Amnesty Int'l is wrong, herdsmen-farmers clashes started since the colonial era– Presidency | Ripples Nigeria
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Amnesty Int’l is wrong, herdsmen-farmers clashes started since the colonial era– Presidency

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Garba Shehu,Senior Special Assistant to the President on Media and Publicity, says Amnesty International gave a wrong impression about the origins of the farmers-herdsmen clashes.

He added that the Buhari administration has reduced the clashes between farmers and herders.

Shehu said this in statement while reacting to “Harvest of Death: Three years of bloody clashes between farmers and herders in Nigeria”, a recent report by Amnesty International.

The organisation said a total of 3,641 Nigerians have been killed in clashes between herdsmen and farmers since 2016.

It blamed the deaths on “gross incompetence” on the part of the authorities and failure of security agencies to respond to warning signals.

But in a statement on Thursday, Shehu said it is untrue that the government has done nothing to stem the killings.

“Amnesty International got some of its facts wrong. It is not correct to state in any way that the problem between farmers and herders is a new thing over the last three years. It has been happening for over 100 years. Colonial Powers Britain and France had regularly recorded these conflicts which are available in archives,” he said in a statement.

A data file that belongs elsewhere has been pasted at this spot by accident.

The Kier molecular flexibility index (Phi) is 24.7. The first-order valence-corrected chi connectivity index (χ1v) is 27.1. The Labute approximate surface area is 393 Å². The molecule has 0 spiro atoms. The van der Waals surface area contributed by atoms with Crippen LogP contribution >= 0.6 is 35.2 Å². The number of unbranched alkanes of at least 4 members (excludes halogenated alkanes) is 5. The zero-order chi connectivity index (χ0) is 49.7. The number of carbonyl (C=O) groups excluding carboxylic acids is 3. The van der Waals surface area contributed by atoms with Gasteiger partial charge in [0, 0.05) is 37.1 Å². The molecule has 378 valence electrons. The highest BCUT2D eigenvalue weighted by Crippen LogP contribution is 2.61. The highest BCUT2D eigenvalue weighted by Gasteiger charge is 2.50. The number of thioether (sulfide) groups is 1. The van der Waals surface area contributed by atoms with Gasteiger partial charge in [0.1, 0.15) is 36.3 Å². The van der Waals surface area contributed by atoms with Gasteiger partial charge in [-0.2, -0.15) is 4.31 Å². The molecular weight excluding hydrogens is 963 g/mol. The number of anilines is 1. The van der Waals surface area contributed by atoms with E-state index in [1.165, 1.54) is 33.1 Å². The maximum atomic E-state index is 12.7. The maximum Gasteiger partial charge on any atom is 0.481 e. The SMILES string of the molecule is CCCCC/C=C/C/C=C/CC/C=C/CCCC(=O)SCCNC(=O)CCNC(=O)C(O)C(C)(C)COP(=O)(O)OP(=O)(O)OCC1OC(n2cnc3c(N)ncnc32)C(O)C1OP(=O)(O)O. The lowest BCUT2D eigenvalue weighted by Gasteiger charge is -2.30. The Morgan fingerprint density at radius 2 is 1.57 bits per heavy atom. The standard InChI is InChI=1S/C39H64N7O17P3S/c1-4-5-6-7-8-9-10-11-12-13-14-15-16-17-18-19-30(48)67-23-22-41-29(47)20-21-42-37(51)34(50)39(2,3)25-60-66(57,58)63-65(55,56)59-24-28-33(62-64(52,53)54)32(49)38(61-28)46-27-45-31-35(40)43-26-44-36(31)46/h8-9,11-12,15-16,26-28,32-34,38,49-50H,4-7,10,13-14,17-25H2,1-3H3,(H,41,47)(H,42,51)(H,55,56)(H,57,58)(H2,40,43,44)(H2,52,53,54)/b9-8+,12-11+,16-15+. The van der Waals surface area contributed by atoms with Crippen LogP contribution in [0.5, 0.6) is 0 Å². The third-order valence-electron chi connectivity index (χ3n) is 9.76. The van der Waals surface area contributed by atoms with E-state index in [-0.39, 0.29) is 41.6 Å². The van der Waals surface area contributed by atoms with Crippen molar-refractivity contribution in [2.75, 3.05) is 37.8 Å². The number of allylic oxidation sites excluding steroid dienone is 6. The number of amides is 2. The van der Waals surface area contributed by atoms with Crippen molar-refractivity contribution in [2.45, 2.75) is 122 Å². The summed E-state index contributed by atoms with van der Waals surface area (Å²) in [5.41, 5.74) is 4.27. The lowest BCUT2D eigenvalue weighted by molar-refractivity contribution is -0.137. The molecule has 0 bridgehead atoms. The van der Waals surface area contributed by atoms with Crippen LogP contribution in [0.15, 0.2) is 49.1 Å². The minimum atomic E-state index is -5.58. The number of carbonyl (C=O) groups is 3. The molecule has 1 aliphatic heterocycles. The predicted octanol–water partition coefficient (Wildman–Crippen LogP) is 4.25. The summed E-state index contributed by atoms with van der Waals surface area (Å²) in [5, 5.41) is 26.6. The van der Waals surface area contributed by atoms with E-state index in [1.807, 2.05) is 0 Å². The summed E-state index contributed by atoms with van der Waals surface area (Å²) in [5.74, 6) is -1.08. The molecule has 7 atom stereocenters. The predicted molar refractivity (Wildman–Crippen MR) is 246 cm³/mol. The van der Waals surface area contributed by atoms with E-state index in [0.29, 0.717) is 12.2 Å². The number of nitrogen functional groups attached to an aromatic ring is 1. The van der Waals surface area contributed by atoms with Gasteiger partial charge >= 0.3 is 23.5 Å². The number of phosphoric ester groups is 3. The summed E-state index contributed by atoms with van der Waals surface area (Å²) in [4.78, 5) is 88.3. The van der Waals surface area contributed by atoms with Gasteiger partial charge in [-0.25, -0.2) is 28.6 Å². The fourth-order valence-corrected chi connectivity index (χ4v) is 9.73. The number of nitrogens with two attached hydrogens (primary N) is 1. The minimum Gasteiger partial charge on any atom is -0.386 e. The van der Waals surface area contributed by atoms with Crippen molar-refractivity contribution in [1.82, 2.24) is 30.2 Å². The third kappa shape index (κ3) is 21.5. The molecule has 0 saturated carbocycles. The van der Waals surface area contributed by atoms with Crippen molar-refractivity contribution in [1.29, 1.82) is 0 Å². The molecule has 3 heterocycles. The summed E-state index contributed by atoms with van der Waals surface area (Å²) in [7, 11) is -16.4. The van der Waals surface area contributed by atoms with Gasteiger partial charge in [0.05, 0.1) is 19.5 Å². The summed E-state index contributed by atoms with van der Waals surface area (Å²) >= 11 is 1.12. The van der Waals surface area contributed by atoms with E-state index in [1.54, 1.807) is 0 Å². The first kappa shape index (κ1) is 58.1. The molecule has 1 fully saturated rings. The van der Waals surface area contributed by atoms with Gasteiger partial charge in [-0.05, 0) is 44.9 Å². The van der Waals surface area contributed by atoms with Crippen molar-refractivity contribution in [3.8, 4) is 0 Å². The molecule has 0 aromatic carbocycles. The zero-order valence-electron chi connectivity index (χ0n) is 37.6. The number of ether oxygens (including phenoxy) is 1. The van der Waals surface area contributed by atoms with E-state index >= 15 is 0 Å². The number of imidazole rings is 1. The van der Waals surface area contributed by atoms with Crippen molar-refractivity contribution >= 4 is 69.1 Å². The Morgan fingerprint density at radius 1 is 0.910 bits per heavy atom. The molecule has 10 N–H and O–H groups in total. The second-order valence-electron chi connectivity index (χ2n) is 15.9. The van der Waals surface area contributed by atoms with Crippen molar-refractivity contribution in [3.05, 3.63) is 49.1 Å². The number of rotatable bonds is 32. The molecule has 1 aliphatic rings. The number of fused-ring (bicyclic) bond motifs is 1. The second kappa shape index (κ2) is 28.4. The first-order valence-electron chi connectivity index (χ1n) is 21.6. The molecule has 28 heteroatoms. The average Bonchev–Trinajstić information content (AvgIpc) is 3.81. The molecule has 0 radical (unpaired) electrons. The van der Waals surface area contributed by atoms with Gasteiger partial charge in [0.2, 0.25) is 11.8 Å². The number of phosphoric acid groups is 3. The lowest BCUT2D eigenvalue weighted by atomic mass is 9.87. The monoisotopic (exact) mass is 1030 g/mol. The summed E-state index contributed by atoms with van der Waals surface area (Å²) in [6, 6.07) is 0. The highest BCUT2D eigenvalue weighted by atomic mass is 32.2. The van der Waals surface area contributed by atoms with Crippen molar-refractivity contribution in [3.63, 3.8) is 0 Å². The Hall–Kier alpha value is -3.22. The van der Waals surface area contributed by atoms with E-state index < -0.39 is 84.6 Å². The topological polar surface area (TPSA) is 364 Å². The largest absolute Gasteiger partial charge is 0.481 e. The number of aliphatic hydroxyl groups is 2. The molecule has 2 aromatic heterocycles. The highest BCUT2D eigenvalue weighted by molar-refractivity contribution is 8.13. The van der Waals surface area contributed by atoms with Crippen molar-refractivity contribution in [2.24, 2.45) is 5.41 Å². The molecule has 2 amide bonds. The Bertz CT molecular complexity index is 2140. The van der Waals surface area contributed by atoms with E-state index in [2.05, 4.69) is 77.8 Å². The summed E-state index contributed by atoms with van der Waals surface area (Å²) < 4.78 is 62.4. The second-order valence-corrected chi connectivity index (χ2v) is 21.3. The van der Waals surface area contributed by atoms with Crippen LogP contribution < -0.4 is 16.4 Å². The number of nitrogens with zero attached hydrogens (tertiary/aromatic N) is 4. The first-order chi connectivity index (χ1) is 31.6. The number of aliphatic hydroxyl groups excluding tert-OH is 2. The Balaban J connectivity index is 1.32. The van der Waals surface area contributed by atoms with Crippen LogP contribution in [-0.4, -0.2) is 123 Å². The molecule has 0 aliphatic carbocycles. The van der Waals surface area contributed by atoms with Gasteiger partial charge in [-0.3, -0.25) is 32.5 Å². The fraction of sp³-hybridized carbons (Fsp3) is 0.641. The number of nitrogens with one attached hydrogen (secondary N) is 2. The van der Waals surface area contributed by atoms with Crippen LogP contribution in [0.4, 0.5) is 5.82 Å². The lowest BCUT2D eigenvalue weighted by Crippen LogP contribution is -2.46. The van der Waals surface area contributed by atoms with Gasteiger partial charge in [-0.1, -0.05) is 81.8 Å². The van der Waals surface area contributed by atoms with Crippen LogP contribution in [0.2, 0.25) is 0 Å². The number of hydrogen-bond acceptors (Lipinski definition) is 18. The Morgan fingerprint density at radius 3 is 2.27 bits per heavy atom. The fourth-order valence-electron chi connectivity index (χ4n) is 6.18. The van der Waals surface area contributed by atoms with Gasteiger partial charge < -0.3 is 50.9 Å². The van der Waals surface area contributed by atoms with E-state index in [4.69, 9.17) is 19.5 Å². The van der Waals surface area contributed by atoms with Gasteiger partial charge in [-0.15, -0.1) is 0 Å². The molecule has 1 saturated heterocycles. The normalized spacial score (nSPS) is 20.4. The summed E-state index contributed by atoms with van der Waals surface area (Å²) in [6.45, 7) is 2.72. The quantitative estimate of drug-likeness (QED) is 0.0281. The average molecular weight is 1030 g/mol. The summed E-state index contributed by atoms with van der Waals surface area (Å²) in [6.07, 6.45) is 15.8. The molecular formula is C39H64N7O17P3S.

Read also: ‘On behalf of the EFCC’, I mourn the ‘untimely death’ of Badeh– Magu

“It is equally untrue that government has done nothing. Alleged human rights abuses have been investigated. Clashes have been reduced through government’s actions.

“This progress is due to the strong determination of the administration to punish rights violators no matter who they are, including the military through Orderly Room trials, Court Martials and the regular courts.

“This administration has given absolute freedom to the National Human Rights Commission and set an important record by paying compensation to the victims of the rights abuses.

“The Apo Six, for instance, had received compensation to the tune of N135 million. Just a few months back, the President signed the law against torture.”

Shehu said the government welcomes fair and constructive assessments aimed at dousing tension and promoting mutual communal confidence but rejects inflammatory statements.

“As part of a more comprehensive intervention and response to the violence and conflict, the Federal Government deployed security forces to affected areas, empanelled fact-finding missions, and repeated visits and engagement by the most senior government and security officials/special forces including the President as well as relocating command and control apparatus to such areas,” he said.

“Further, the National Economic Council established a 10-man Committee on farmers/herdsmen clashes, headed by the Vice President.

“These high-level security operations and attention have led to the arrest of many people responsible for perpetrating violence. As a result, relative calm and peace have been restored to many communities.

“There have been 500 arrests, with many convicted and as a result, relative peace and calm have been restored in many of the affected areas. Of particular note was the arrest and conviction of Alhaji Tashaku Aliyu and others who were apprehended in connection with the killing of 2 priests and 17 worshippers at St. Ignatius Catholic Church on April 24th, 2018 in Benue State.

“In addition, seven herdsmen that were involved in the kidnapping of a farm owner have been sentenced to life imprisonment by an Ondo state high court.”

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